Summary: Martin Luther and the Three Solas 1) Sola Scriptura; 2) Sola Gratia; 3) Sola Fide Not just the foundation of the Reformation but the foundation of our salvation.

Everyone has heard the story about Goldilocks and the three bears but have you heard of Martin Luther and the three solas: sola scriptura, sola gratia, and sola fide? These three Latin phrases are not just the foundation of the Reformation; they are the foundation of your salvation.

Martin Luther was a German monk who lived in the mid 1500s. He had been taught that in order to get God to smile upon him he needed to do good things. No matter how hard he tried to do good, however, even quitting his law studies to dedicate himself to serving God and others as a monk, Luther remained afraid of God and afraid for his eternal salvation because he couldn’t stop sinning. He sought help from the church but instead of giving Luther answers from the Bible, church leaders in those days were in the habit of parroting theological opinions of famous churchmen and councils. Their advice either downplayed Luther’s sin or encouraged Luther to try harder to be good. This only left Luther more depressed.

Turning to theological opinions rather than to the Bible itself for answers on spiritual matters is like turning to a literary critic to find out the meaning of a popular novel instead of going directly to the author and asking her what she meant when she wrote what she did. Therefore the first important sola that Luther rediscovered with God’s help was sola scriptura or “Scripture alone.” It is the Bible alone, and not man’s opinion, that tells us what we need to know about God, ourselves, and the way to salvation. Why can the Bible be trusted? The Apostle Paul tells us: “And how from infancy you have known the holy Scriptures, which are able to make you wise for salvation through faith in Christ Jesus. 16 All Scripture is God-breathed and is useful for teaching, rebuking, correcting and training in righteousness” (2 Timothy 3:15, 16). The Bible was written by men but it was inspired by God, that is, every word of it comes from God’s heart. To build our hope for salvation on anything other than Scripture is like building a house directly on a sandy beach. The thought might seem like a good one, until the tide comes rolling in and pulls the house out to sea because it never had a firm foundation.

Friends, if you have never really studied the Bible before, or if it’s been a while, why not get back into it? Base what you believe about the creation of the world, about angels, about life and death, about heaven and hell on the solid foundation of God’s Word, not man’s opinion or your fallible feelings.

So what is it that God’s Word teaches us in regard to salvation? For the answer we can turn to the other two solas Luther rediscovered. Let’s first look at sola gratia or “grace alone.” Regarding our salvation being an act of God’s grace the Apostle Paul said: “Therefore no one will be declared righteous in his sight by observing the law; rather, through the law we become conscious of sin. 21 But now a righteousness from God, apart from law, has been made known, to which the Law and the Prophets testify…There is no difference, 23 for all have sinned and fall short of the glory of God, 24 and are justified freely by his grace through the redemption that came by Christ Jesus” (Romans 3:20, 21, 23, 24).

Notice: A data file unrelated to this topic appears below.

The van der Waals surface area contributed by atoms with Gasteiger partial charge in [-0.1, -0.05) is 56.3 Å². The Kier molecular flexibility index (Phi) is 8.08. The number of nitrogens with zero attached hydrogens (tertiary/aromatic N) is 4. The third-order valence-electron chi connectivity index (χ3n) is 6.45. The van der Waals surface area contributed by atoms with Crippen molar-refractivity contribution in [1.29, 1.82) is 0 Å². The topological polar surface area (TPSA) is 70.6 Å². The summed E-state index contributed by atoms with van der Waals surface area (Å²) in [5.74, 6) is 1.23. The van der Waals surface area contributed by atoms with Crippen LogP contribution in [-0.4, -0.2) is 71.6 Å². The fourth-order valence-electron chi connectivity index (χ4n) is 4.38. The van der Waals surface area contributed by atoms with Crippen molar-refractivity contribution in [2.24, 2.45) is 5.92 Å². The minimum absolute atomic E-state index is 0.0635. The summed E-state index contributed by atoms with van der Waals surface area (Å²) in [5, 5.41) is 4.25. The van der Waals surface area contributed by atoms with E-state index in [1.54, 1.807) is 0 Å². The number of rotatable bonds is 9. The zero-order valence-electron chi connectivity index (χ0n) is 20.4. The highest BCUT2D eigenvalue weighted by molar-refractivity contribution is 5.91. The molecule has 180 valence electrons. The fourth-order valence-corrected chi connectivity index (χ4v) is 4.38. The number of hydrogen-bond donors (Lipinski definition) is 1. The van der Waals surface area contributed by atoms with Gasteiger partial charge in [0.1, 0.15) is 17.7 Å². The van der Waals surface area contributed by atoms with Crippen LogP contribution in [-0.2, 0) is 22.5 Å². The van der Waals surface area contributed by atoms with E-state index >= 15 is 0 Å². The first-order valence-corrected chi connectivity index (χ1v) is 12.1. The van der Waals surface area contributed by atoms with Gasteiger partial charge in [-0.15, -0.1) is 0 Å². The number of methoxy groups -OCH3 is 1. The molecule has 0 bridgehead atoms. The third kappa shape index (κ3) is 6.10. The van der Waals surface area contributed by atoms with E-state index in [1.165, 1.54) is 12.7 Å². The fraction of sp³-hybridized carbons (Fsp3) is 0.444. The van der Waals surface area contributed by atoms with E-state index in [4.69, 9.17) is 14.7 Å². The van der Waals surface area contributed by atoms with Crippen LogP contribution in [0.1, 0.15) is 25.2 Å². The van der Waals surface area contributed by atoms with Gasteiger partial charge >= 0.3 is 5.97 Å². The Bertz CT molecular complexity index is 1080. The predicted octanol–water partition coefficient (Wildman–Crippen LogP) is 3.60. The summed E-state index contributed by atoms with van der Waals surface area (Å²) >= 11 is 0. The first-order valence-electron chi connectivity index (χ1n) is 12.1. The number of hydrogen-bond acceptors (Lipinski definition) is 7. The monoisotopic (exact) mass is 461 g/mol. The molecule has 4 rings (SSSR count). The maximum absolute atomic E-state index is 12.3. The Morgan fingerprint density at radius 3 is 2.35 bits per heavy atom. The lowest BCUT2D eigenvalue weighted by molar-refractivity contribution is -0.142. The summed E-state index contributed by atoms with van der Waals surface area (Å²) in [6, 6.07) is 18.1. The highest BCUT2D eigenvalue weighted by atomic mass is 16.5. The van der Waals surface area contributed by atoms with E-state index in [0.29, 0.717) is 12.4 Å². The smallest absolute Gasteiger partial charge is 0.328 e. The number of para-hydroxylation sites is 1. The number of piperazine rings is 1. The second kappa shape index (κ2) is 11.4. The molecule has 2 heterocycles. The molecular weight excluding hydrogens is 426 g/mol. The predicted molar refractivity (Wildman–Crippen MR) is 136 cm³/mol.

For a long time many thought, and still think today, that there is something we must do to earn, or at least contribute towards our salvation. After all isn’t that the purpose of the Ten Commandments? Didn’t Jesus even say that if we love God with all our heart, soul, and might, and love our neighbor as ourselves that we would receive eternal life? Just because God tells us to do something doesn’t mean that we are able to do it. You could tell me to swim across the Pacific Ocean, you could demand this of me but it doesn’t mean that I’ll be able to do it. In the same way God’s laws demand, but they say nothing about our ability to keep them.

So what is the purpose of God’s law if it isn’t to tell us how to get to heaven? Did you catch how Paul described the law’s purpose in the verses I just read? Paul said that God gave us his law so that we would become conscious of our sin. In other words God’s law is meant to be a mirror. Without it, we wouldn’t see how badly we are in need of a savior. We’re like the boy who scrubbed his hands really well before sitting down for dinner. He’s offended then when Mom tells him to go to the bathroom and get cleaned up. What’s she talking about? He is clean! His hands are clean but his face is not. Dirt streaks his cheeks. It’s not until the boy returns to the bathroom and looks at himself in the mirror that he sees why Mom sent him back to wash (David Kuske). In the same way we may think that we have cleaned up or kept our life clean from obvious sins like adultery, stealing, and murder. Yet if we think that we can sit down at God’s banquet table in heaven, we’re wrong. God sends us back to the mirror of his law to learn that sin doesn’t start when we misuse our hands; it starts when we misuse what we’ve got between the ears (John C. Jeske). Thinking of committing adultery, for example, or harboring thoughts of jealously is as dirty to God as strangling a baby! Until I can rid my life of every sin and pay for the sins I’ve committed, I won’t be welcome at God’s banquet table in heaven.

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